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Unemployment Insurance Falls Just Short In House

House Democrats fell just three votes short in their drive to pass an extension of unemployment insurance benefits Wednesday night, however, party leaders vowed they would bring the bill up again on Thursday.

Though the House voted 279-144 in favor of the measure, it fell just three votes short of the two-thirds majority necessary to pass the bill under suspension,  a procedure which limits debate and does not allow amendments.

House Majority Leader Steny Hoyer (D-Md.) said the House Rules Committee would meet Wednesday night to pass a rule and that the bill would be on the House floor sometime Thursday.

House Ways and Means Committee Chairman Charles Rangel (D-N.Y.) called the vote a "small political bump in the road" and predicted the measure would pass when it was brought up again.

In the face of a veto threat from the White House, Democrats were hoping for a strong showing on the bill to show President Bush the measure enjoyed strong bipartisan support.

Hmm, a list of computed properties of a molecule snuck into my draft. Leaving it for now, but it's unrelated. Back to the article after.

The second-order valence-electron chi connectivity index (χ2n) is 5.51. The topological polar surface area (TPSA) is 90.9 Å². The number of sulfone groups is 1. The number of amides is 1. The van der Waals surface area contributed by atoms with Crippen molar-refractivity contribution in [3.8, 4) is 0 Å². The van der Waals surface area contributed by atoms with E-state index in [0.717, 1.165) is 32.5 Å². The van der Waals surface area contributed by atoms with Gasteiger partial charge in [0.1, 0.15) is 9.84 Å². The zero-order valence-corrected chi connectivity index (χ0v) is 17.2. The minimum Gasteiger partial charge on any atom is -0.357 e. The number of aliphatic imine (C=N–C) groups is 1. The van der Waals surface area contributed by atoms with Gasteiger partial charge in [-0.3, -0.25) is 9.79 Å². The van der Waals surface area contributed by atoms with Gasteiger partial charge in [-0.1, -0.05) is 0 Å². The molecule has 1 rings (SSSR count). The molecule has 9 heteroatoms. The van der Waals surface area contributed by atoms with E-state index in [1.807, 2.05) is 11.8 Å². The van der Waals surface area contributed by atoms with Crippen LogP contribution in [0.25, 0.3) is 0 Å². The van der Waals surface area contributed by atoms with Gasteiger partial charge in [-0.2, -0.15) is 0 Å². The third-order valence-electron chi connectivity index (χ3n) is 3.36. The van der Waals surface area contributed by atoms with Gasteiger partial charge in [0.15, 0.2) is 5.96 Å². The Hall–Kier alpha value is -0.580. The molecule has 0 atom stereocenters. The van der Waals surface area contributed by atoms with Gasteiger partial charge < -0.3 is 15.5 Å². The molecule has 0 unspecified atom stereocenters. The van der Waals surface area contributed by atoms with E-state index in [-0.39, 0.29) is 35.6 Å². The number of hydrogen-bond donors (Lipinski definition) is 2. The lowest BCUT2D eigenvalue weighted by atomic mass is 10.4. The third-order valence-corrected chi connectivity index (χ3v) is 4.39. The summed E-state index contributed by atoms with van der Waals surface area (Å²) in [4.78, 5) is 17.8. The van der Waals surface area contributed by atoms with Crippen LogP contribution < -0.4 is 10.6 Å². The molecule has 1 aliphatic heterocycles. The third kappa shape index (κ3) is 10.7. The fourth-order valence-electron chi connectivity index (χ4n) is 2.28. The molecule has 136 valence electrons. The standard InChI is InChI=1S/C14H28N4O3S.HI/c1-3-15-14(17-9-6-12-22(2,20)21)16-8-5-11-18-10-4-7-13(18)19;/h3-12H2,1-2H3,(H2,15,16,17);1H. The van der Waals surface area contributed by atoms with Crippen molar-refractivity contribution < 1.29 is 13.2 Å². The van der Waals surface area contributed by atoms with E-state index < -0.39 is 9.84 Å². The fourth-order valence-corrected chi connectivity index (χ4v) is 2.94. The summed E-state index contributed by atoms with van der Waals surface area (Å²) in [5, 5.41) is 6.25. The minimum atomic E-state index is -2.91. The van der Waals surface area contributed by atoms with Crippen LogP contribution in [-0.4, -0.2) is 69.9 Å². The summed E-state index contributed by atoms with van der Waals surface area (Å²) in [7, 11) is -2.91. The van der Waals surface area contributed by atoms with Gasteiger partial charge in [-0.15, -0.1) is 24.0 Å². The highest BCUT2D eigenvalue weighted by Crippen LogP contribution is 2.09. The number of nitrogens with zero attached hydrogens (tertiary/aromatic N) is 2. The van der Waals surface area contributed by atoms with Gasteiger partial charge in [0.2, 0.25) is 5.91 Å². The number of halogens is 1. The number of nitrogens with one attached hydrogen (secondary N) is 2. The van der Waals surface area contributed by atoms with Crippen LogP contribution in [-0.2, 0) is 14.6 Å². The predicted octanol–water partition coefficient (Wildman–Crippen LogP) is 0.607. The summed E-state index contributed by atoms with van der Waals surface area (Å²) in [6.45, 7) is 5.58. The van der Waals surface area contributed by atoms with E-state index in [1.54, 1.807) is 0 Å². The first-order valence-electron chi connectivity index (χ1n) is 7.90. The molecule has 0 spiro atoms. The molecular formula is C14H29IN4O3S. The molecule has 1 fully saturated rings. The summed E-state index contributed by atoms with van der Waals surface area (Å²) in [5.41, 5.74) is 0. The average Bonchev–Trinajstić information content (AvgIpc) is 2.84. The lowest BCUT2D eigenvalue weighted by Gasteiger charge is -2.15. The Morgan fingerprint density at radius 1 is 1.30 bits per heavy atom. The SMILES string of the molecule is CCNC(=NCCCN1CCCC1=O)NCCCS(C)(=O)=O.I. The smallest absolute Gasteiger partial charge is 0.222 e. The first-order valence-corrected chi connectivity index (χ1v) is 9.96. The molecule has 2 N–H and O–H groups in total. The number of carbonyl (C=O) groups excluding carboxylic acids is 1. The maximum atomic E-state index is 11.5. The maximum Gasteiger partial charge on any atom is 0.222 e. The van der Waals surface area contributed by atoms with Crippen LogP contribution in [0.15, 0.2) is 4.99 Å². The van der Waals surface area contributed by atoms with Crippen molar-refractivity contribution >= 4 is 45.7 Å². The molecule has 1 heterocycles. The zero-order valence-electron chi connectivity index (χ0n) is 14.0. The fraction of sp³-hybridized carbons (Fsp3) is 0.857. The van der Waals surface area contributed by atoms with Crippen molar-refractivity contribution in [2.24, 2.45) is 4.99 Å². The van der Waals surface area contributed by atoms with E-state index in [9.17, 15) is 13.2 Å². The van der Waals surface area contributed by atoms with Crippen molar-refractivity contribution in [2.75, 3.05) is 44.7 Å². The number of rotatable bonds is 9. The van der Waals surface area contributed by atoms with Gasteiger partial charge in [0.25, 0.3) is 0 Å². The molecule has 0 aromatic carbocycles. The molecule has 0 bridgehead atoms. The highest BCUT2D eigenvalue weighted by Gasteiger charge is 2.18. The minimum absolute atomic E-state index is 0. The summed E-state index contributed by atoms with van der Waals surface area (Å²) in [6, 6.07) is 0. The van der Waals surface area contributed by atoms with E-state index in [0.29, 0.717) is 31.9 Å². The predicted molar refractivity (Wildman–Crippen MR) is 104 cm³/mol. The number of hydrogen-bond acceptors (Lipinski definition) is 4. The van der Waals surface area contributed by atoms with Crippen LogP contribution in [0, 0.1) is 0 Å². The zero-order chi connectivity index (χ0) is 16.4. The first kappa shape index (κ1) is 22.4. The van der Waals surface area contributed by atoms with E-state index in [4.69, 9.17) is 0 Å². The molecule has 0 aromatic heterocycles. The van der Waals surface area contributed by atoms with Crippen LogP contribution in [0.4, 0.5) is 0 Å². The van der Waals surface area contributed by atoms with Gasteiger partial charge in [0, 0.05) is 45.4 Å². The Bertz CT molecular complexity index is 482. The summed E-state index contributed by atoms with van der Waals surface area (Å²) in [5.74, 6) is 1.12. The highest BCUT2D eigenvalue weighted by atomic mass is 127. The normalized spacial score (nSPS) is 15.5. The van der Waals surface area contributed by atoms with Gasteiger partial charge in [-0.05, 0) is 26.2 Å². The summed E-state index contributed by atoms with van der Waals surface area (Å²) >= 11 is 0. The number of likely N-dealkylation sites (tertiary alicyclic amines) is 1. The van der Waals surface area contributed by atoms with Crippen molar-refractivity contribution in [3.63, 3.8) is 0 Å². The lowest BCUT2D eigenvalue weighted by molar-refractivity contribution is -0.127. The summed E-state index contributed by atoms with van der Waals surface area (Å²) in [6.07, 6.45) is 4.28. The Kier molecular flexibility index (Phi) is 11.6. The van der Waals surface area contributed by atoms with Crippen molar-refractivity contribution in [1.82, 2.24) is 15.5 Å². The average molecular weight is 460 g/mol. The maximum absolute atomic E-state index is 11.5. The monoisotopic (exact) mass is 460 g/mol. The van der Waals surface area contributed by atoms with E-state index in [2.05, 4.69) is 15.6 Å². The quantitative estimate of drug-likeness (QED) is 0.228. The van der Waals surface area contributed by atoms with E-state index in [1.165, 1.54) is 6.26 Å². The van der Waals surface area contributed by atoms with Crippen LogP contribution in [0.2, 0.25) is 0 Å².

Earlier in the day Sen. Charles Schumer (D-N.Y.) said Senate Democrats are hoping to take up the issue, however it is unlikely they would have the 60 votes necessary to overcome a Republican fillibuster.

The measure would have extended unemployment benefits for 13 weeks longer than 26 weeks already mandated by federal law. In addition,  some states with high unemployment would receive an additional 13 weeks of benefits.

Last month the unemployment rate jumped from 5 percent to 5.5 percent, the largest increase in 22 years.

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